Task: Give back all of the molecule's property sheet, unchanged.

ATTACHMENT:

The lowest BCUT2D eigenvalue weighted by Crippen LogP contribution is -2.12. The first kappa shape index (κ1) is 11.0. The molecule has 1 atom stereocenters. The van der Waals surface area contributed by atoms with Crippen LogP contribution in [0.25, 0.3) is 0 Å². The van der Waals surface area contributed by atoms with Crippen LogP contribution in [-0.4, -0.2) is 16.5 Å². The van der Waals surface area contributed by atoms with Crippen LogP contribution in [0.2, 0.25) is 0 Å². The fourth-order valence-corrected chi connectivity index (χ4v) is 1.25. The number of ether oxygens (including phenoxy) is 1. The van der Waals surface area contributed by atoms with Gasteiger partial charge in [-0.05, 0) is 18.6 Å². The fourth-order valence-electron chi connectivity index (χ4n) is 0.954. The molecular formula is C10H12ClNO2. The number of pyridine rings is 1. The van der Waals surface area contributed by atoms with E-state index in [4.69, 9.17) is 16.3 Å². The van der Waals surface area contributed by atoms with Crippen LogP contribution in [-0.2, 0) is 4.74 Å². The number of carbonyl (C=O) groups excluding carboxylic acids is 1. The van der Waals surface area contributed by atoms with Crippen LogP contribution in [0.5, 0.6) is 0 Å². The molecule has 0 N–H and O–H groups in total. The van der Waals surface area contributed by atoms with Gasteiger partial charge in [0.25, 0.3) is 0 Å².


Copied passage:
The lowest BCUT2D eigenvalue weighted by Crippen LogP contribution is -2.12. The first kappa shape index (κ1) is 11.0. The molecule has 1 atom stereocenters. The van der Waals surface area contributed by atoms with Crippen LogP contribution in [0.25, 0.3) is 0 Å². The van der Waals surface area contributed by atoms with Crippen LogP contribution in [-0.4, -0.2) is 16.5 Å². The van der Waals surface area contributed by atoms with Crippen LogP contribution in [0.2, 0.25) is 0 Å². The fourth-order valence-corrected chi connectivity index (χ4v) is 1.25. The number of ether oxygens (including phenoxy) is 1. The van der Waals surface area contributed by atoms with Gasteiger partial charge in [-0.05, 0) is 18.6 Å². The fourth-order valence-electron chi connectivity index (χ4n) is 0.954. The molecular formula is C10H12ClNO2. The number of pyridine rings is 1. The van der Waals surface area contributed by atoms with E-state index in [4.69, 9.17) is 16.3 Å². The van der Waals surface area contributed by atoms with Crippen LogP contribution in [-0.2, 0) is 4.74 Å². The number of carbonyl (C=O) groups excluding carboxylic acids is 1. The van der Waals surface area contributed by atoms with Crippen LogP contribution in [0.5, 0.6) is 0 Å². The molecule has 0 N–H and O–H groups in total. The van der Waals surface area contributed by atoms with Gasteiger partial charge in [0.25, 0.3) is 0 Å².